• Katherine Reply

        Can you elaborate on the talk portion?
        I would like to start using this pinger app as a regular number/line. But is there a charge everytime I dial a non-pinger number?

  3. Lindsey Reply

    I totally agree with you.

  4. Syn Reply

    I just had my number expire on me. I contacted Pinger notifying them that if they cannot recover my number, I will require a refund for the minutes I purchased, or I will not hesitate to take themt o small claims court over it. It´s ridiculous that I have to send a message from the app once a month to keep my number…I don´t have a lot of time due to my full time job and part time jobs.

    • Julie Reply

      You don’t use your phone at all for over a month? I don’t think it’s ridiculous for the company to take phone numbers back if the number hasn’t been used in a month. That’s how they make sure people don’t just get the numbers and not use them just because it’s a free service.

      • Steve Manke Reply

        I think you’re confusing the point. No one used the Pinger number to make contact. There’s a big difference. Users don’t have a whole lot of control over who contacts them or when.

  5. William Gorman Reply

    @Steve, how do one use that adapter with google voice number, with adapter or what?

    • Steve Manke Reply

      You just need the adapter and a Google Voice account. Here’s the adapter I use:

      Well, that’s one of them. I actually use 2 models. One is a slightly different model. I don’t think they make that one anymore.

      After that, you just plug the Obi box into the LAN and login to it via your browser. You add your GV account info, then plug a phone into the phone port on the box. That’s it!

      Now the catch. Word is that Google is about to depreciate their Google Voice service and move the functionality over to their Hangouts app. If they do that, supposedly these voice adapters will no longer work as they do now. But the Obi adapters work with other services so its not a total waste. That, and there has been talk about GV functionality going out to pasture. This has been going on for a long time.

      All I know is that the functionality is still working. For how long? No one can be sure. And even if the functionality changes, who’s to say that Obi won’t do an update that lets the adapters work with the new version of the Google server?

      It’s all just guesswork. But I’ve been using my Obi adapter for years now. :-)

  6. Mitch Reply

    If the devs and engineers of this project work hard enough to the point to quickly patch a problem, as well as provide a very valuable service, don’t you think instead of complaining, that you should realize that YOU did something wrong and not them? Using a free service, then not keeping up with the very small thing they ask for you to do and then twisting it like they did something wrong, is a clear sign of ignorance and entitlement. Good luck in the real world!

    • Steve Manke Reply

      That’s not the point of the post. The point I’m making is, first that they couldn’t/wouldn’t fix the problem. My established phone number was gone and I had no way to get it back. That’s no small mistake. And the same thing happened to my wife 2 weeks later and my sister a month after that. Second, the greater problem is with free services in general. We all love them when they are free, but free is unsustainable. It’s a fact of life. If the service is free, the likelihood of its being monetized so the developers can stand behind the service and put their time and valuable resources into is nill. If we love something, we have to be willing to pay for it. And these days, the majority of us are just not realistic about that.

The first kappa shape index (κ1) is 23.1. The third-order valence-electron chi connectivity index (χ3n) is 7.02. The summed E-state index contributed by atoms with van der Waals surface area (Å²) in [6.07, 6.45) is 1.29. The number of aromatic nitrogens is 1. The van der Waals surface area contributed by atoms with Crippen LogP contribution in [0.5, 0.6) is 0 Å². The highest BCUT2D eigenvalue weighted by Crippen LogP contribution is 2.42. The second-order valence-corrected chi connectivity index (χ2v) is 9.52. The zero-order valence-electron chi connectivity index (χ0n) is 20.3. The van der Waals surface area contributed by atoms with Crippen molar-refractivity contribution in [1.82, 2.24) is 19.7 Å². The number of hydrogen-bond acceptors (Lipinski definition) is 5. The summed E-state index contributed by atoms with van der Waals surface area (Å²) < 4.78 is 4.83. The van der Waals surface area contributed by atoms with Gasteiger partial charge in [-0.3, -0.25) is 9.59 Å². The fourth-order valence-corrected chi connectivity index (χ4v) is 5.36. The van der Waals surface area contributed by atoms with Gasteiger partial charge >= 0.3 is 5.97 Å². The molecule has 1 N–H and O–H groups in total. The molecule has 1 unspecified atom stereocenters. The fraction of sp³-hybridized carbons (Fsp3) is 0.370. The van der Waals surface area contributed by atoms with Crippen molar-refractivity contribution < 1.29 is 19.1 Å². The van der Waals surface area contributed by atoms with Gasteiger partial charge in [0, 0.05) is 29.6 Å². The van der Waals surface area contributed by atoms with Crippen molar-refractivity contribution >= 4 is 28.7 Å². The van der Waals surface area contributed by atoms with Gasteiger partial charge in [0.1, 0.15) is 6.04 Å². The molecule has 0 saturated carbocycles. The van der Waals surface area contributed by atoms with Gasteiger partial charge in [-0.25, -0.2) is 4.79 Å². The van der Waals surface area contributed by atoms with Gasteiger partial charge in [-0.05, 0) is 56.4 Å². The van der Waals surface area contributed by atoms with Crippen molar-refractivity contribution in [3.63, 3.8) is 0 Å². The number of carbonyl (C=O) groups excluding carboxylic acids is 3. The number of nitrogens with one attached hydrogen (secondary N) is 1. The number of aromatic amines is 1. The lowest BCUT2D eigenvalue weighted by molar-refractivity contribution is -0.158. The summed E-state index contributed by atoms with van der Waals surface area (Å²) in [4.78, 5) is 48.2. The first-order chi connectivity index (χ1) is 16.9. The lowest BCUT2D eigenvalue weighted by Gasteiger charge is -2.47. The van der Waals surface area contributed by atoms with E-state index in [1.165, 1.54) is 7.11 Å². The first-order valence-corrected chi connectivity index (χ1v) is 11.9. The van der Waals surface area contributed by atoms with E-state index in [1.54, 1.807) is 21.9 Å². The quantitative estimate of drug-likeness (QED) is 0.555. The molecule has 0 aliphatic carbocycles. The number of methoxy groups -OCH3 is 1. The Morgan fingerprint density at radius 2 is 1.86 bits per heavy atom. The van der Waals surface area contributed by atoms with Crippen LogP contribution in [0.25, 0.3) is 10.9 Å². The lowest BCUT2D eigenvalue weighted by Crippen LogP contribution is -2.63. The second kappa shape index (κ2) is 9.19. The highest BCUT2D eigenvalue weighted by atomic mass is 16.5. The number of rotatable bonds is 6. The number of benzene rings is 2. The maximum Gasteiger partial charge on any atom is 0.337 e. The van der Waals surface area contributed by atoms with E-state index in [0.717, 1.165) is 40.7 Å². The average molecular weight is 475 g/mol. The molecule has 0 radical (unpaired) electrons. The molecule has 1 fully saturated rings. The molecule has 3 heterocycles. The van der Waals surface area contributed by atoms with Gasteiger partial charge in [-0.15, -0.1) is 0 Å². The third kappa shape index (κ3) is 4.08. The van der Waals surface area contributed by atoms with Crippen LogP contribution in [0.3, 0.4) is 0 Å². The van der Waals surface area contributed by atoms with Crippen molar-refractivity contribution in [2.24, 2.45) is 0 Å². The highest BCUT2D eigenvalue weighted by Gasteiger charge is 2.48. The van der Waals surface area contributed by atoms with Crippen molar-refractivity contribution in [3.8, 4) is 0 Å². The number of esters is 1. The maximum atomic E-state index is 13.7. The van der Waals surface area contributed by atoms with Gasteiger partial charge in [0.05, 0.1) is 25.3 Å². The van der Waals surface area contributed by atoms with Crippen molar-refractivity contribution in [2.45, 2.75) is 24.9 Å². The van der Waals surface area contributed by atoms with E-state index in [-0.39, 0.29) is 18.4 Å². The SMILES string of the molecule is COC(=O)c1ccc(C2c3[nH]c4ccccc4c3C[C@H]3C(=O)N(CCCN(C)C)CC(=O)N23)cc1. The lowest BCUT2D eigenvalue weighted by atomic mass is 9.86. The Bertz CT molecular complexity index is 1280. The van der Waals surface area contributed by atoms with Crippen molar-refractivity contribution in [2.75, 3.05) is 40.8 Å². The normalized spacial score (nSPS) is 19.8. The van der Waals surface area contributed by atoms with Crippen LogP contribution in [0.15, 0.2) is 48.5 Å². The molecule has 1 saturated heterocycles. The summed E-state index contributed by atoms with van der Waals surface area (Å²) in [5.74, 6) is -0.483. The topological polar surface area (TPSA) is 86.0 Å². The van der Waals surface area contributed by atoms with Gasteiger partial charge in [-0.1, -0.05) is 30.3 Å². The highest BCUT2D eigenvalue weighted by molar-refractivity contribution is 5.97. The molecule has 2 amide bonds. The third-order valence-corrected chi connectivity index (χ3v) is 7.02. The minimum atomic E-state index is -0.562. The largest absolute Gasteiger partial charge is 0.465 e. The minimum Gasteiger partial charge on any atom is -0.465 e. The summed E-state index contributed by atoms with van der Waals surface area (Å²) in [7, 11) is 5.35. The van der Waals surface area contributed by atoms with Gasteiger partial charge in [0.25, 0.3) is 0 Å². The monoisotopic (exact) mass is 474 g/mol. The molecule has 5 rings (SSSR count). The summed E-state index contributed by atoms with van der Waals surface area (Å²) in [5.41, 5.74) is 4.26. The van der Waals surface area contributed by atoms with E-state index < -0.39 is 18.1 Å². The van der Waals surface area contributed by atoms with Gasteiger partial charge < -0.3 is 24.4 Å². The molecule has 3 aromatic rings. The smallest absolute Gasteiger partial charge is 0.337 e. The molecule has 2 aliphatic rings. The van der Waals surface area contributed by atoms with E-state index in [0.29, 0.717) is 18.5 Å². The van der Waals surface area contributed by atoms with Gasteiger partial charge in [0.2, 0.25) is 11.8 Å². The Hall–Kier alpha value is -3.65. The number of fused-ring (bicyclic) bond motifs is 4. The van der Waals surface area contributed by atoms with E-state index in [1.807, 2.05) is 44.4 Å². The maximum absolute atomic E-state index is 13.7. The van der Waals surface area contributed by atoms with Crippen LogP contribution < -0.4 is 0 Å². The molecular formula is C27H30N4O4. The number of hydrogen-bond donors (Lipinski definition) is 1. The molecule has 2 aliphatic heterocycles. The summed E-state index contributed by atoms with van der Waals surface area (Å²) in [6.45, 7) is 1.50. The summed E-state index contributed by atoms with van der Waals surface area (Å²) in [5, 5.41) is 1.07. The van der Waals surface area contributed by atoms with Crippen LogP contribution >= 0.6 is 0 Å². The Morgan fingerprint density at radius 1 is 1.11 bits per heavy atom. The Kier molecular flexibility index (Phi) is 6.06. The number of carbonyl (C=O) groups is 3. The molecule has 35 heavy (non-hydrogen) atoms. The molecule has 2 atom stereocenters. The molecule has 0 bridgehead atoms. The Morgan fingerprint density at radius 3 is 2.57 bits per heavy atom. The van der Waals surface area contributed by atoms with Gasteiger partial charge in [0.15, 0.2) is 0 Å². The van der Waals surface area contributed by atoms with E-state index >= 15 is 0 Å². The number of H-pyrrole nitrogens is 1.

7. bob Reply

    I have numbers popping up on text free that i dont know and have never called. Is it possible text free is pulling info from my other apps such as facebook etc

  8. jean desjardins Reply

    My Pinger problem is that I have purchased minutes and these minutes were never added to my account. So yes, Pinger is a ripoff.

    I was hoping that textfree would have been a useful app were you can purchase minutes as i need them. but unfortunately, the app is run by amateurs, and i paid for minutes but never got them.

  9. tom tingle Reply

    i live in an area where cell service sucks,i have dish sat. will texttalk work for cell calls?

    • Steve Manke Reply

      I doubt it. For this to work, you would need quality data coverage on your phone. If you’re on a reliable WI-FI network, then in theory it would help. But that doesn’t sound like the case for you. Sorry.

  10. Ruth Reply

    Personally, I love Pinger and have been using it for years to text with clients (and receive voicemails). I think if someone doesn’t use the app for 30 days, they didn’t really need it in the first place. I use it daily. The voice aspect may have its problems, but I love the ability to send texts and photos for free via wi-fi.

  11. I'm Now TextFree Free! Reply

    I agree with the Author!
    Although I sued Pinger a lot for a while, I did leave it past the 30 days and lost the number – yep, my own fault! But hey, they could cut some slack, if they wanted to. If someone is providing a free service and expect users to partake, then it SHOULD actually work to a degree! Saying it’s free is not an excuse, frree shouldnt mean its useless – not in todays world.
    Onto my continued experience: After losing my number I find the serive not even useless – no, not even that good! EVERY time I close the app, then reopen it, I now have a different number every single time I go into the app – what good is that? NONE!
    Eventually deleted the app as it served no purpose at all!

Leave a Reply to Steve Manke Cancel reply

Your email address will not be published. Please enter your name, email and a comment.

This site uses Akismet to reduce spam. Learn how your comment data is processed.